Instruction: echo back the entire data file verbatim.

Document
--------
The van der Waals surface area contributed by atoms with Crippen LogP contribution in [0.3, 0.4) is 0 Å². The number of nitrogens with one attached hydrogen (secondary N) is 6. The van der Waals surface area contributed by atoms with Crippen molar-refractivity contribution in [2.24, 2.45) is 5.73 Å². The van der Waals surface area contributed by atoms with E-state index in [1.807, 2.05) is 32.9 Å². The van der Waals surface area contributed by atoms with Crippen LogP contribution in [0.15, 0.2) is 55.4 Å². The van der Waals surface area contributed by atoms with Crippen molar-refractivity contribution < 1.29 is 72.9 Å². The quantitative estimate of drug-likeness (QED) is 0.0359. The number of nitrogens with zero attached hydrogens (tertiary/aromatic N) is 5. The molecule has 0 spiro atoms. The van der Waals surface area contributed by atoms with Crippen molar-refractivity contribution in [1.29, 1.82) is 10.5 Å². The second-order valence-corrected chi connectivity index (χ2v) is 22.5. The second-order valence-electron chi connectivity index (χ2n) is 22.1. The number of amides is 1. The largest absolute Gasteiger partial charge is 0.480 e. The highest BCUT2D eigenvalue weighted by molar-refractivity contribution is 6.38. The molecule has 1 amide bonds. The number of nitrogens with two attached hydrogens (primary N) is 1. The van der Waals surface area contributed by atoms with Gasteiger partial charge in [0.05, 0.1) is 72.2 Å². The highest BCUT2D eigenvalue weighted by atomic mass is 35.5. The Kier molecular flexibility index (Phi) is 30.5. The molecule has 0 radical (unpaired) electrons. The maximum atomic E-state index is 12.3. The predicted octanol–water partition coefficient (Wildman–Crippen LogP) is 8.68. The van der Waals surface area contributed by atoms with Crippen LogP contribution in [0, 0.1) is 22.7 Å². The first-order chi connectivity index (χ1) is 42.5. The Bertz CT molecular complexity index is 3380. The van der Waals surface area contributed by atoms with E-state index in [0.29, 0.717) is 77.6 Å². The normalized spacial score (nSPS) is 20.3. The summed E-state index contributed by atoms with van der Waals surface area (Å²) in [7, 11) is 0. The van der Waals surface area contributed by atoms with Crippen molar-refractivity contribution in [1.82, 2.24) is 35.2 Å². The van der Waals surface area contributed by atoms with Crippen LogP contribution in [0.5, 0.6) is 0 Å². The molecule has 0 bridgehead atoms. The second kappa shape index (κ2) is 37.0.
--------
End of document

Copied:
The van der Waals surface area contributed by atoms with Crippen LogP contribution in [0.3, 0.4) is 0 Å². The number of nitrogens with one attached hydrogen (secondary N) is 6. The van der Waals surface area contributed by atoms with Crippen molar-refractivity contribution in [2.24, 2.45) is 5.73 Å². The van der Waals surface area contributed by atoms with E-state index in [1.807, 2.05) is 32.9 Å². The van der Waals surface area contributed by atoms with Crippen LogP contribution in [0.15, 0.2) is 55.4 Å². The van der Waals surface area contributed by atoms with Crippen molar-refractivity contribution < 1.29 is 72.9 Å². The quantitative estimate of drug-likeness (QED) is 0.0359. The number of nitrogens with zero attached hydrogens (tertiary/aromatic N) is 5. The molecule has 0 spiro atoms. The van der Waals surface area contributed by atoms with Crippen molar-refractivity contribution in [1.29, 1.82) is 10.5 Å². The second-order valence-corrected chi connectivity index (χ2v) is 22.5. The second-order valence-electron chi connectivity index (χ2n) is 22.1. The number of amides is 1. The largest absolute Gasteiger partial charge is 0.480 e. The highest BCUT2D eigenvalue weighted by molar-refractivity contribution is 6.38. The molecule has 1 amide bonds. The number of nitrogens with two attached hydrogens (primary N) is 1. The van der Waals surface area contributed by atoms with Gasteiger partial charge in [0.05, 0.1) is 72.2 Å². The highest BCUT2D eigenvalue weighted by atomic mass is 35.5. The Kier molecular flexibility index (Phi) is 30.5. The molecule has 0 radical (unpaired) electrons. The maximum atomic E-state index is 12.3. The predicted octanol–water partition coefficient (Wildman–Crippen LogP) is 8.68. The van der Waals surface area contributed by atoms with Crippen LogP contribution in [0, 0.1) is 22.7 Å². The first-order chi connectivity index (χ1) is 42.5. The Bertz CT molecular complexity index is 3380. The van der Waals surface area contributed by atoms with E-state index in [0.29, 0.717) is 77.6 Å². The normalized spacial score (nSPS) is 20.3. The summed E-state index contributed by atoms with van der Waals surface area (Å²) in [7, 11) is 0. The van der Waals surface area contributed by atoms with Crippen molar-refractivity contribution in [1.82, 2.24) is 35.2 Å². The van der Waals surface area contributed by atoms with Crippen LogP contribution in [0.5, 0.6) is 0 Å². The molecule has 0 bridgehead atoms. The second kappa shape index (κ2) is 37.0.